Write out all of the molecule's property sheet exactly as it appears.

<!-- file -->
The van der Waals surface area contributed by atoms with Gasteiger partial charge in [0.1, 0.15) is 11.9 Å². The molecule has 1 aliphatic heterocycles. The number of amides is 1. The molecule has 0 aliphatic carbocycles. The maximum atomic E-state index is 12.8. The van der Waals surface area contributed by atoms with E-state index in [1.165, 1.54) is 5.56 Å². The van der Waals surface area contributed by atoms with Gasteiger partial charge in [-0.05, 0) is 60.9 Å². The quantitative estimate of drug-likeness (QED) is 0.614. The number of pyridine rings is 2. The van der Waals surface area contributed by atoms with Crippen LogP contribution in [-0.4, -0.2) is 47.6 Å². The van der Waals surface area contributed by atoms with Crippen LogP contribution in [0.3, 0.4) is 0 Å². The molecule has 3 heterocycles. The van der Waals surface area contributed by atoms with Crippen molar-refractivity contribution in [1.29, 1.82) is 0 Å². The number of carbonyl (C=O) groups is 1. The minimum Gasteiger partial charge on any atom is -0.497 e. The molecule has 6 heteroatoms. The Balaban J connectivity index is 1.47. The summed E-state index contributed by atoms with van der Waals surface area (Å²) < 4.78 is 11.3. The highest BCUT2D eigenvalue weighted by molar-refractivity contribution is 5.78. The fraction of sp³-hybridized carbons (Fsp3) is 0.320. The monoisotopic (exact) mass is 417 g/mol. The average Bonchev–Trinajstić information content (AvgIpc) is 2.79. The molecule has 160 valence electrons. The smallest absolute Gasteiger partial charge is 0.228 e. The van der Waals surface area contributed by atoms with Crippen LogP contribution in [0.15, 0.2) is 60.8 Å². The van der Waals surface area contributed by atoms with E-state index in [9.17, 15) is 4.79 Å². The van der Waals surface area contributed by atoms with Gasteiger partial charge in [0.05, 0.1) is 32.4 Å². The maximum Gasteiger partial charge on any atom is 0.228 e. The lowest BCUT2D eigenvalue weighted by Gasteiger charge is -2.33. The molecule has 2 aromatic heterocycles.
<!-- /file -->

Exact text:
The van der Waals surface area contributed by atoms with Gasteiger partial charge in [0.1, 0.15) is 11.9 Å². The molecule has 1 aliphatic heterocycles. The number of amides is 1. The molecule has 0 aliphatic carbocycles. The maximum atomic E-state index is 12.8. The van der Waals surface area contributed by atoms with E-state index in [1.165, 1.54) is 5.56 Å². The van der Waals surface area contributed by atoms with Gasteiger partial charge in [-0.05, 0) is 60.9 Å². The quantitative estimate of drug-likeness (QED) is 0.614. The number of pyridine rings is 2. The van der Waals surface area contributed by atoms with Crippen LogP contribution in [-0.4, -0.2) is 47.6 Å². The van der Waals surface area contributed by atoms with Crippen LogP contribution in [0.3, 0.4) is 0 Å². The molecule has 3 heterocycles. The van der Waals surface area contributed by atoms with Crippen molar-refractivity contribution in [1.29, 1.82) is 0 Å². The number of carbonyl (C=O) groups is 1. The minimum Gasteiger partial charge on any atom is -0.497 e. The molecule has 6 heteroatoms. The Balaban J connectivity index is 1.47. The summed E-state index contributed by atoms with van der Waals surface area (Å²) < 4.78 is 11.3. The highest BCUT2D eigenvalue weighted by molar-refractivity contribution is 5.78. The fraction of sp³-hybridized carbons (Fsp3) is 0.320. The monoisotopic (exact) mass is 417 g/mol. The average Bonchev–Trinajstić information content (AvgIpc) is 2.79. The molecule has 160 valence electrons. The smallest absolute Gasteiger partial charge is 0.228 e. The van der Waals surface area contributed by atoms with Crippen LogP contribution in [0.15, 0.2) is 60.8 Å². The van der Waals surface area contributed by atoms with E-state index in [9.17, 15) is 4.79 Å². The van der Waals surface area contributed by atoms with Gasteiger partial charge in [0.05, 0.1) is 32.4 Å². The maximum Gasteiger partial charge on any atom is 0.228 e. The lowest BCUT2D eigenvalue weighted by Gasteiger charge is -2.33. The molecule has 2 aromatic heterocycles.